91 5: Almost contradictory with freedom. A lot of people drawn to the foundation and the movement are do-gooders, they want to be superheroes and do everything. But we can’t, we have to focus on our main goals. Fighting for global warming, diversity, saving endangered languages etc. are deeply important but they’re not what we should focus on. We should be clear about what our priorities are. This is slightly controversial because things like privacy, diversity are important but they still come second to our main goal. We have 100,000s of volunteers but we’re still a small movement so we have to set clear boundaries
92 5: The foundation should focus on the parts that only the foundation can do. We should have the courage and explicit goal to not make everything perfect, because small imperfections in UI, workflow are things that can be done by volunteers, by volunteers who didn’t yet contribute. Not creating problems on purpose, but maybe not polish everything too much, to empower more people, giving them something to work on. Otherwise we lose the invitation for others to come in and contribute. Not just for the content (which is in the purview of the community) but also on the technical side, which is led by the WMF.
93 4: Reminds me of focusing on the platform aspect, providing something that others can build on and extend. Benefits both the WMF internally, and external developers as well.
94 3: example: the UI of Wikidata is terrible for readers. It’s partly intentional, because it’s something that can be done easily if the underlying platform is done well. It was more important to focus on the APIs etc. More important to focus on a very functional platform, on deeper parts of the infrastructure. We pay the employees to do the boring grunt work, so that volunteers can work on the more fun parts.
95 Humanity. I don’t know how to formulate this one. We have to acknowledge that neither the Foundation nor the Communities not the Movement as a whole are just abstract entities but composed of single, individual, three dimensional humans, with their faults and with their beautiful perfections. We have to act accordingly. We have to be accepting of our humanities and do the right thing to treat each other as humans, even if we have to break other rules for that. No one of us is in for the money. We are there because we believe that the Movement’s mission is important. We should be treated and we should treat each other with the dignity we deserve. This is also and in particular true for the Foundation and its relation to its employees, but also for the employees and the Community.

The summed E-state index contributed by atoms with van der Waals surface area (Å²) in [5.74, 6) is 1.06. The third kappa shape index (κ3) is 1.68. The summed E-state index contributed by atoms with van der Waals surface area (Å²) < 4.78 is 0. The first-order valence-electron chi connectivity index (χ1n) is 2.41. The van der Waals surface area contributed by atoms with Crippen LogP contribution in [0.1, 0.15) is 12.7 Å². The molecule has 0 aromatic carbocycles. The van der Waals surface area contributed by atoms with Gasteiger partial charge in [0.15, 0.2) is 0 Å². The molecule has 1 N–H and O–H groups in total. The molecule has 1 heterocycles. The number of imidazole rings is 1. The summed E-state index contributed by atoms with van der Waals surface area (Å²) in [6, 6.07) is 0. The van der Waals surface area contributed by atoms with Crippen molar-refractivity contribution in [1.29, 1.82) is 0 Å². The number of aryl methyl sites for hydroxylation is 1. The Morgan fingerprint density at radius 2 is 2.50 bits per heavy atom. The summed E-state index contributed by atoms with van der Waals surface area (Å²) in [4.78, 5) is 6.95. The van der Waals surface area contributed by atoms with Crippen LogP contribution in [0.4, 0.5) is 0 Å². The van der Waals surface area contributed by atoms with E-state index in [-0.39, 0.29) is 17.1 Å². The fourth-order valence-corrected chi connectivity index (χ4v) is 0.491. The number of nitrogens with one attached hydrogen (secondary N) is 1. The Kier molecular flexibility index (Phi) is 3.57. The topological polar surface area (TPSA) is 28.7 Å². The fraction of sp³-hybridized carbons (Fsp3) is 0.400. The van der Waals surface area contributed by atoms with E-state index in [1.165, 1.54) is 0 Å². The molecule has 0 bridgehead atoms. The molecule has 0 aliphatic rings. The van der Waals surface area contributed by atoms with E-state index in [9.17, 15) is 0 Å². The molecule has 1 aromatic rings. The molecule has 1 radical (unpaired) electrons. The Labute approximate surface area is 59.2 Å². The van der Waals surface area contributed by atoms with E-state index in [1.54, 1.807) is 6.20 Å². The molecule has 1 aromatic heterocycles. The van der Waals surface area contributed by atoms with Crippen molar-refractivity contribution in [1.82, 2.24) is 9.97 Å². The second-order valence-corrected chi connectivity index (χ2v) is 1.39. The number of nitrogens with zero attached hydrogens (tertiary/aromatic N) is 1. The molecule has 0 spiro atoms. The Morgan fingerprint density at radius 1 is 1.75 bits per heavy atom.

96 5: Caring about people, being a Mensch. We’re often thinking about the movement, about Wikipedia editors as a big abstract thing, and we forget that we’re 100,000s of individuals with their personalities, their flaws. Mostly crazy people who think we can make a big splash in the world, and we sometimes forget to treat each other with the humanity we deserve. Notably with foundation and chapters who have staff, employees paid for by the movement. I want them to fight for every single right of their employees, for their benefits, etc. because we care about the humanity of individuals.
97 If for example a government removes tax or health care benefits for same sex couples or for immigrants from specific countries or having a specific religion, I certainly want the Foundation to provide these benefits nevertheless within the Foundation if possible, or fight with claws and teeth for their employees.
98 1: This really touches me. Especially the focus and humanity, we need to tackle somehow in the broader discussion and the future steps we’re taking. We have a responsibility towards the people working for the organizations.
99 == why are those good things? do they enable other good things? are they intrinsically good? ==
100 [out of time]
101 == feedback on the session ==
102 What worked? What didn’t?
103 1: Level of overlap in general even if we don’t agree on the specifics. This may be core, this may be worth thinking about as we conclude these discussion. We have this huge vision
104 F: Yes it’s been really fascinating; spectrum of experiences.
105 4: Conversation captured pretty well the conflict of the identity of this organization. Be efficient about achieving technical goals, provide infrastructure, or are we primarily do-gooders who care more about how we do things. That question will need to be settled at some point. Big question that a lot of people have, that will inform strategy, and what the WMF is.
106 2: Personally think that the diversity and openness that are in the movement is difficult to integrate in the WMF. The movement can accept to lose millions of human hours in discussing and doing stuff, but in an organization being so open to everyone’s point of view is a daunting task. Difficult to deal with such a shapeless, unstructured thing like the Wikimedia movement. Agree that we’ll have to decide at some point.
107 2: Really liked this conversation, and values I didn’t think of (tolerance, focus, honesty). It’ll be important to see how this is discussed with the movement and the chapters. Everything went well from an organization point of view.
108 F: Your observation about this big existential question about the organization. The values may not answer that question themselves, but they should be part of the answer.
109 1: What 4 mentioned has led us to a lot of distraction in the past. This conflict of tech-vs.-education seems unfair to the organization we are. More than half of our staff work in product/engineering. And this seems like a way to say “you’re not part of what we do”. At some time we’ll come to that point; the values alone probably won’t answer that directly, we’ll need a broader discussion.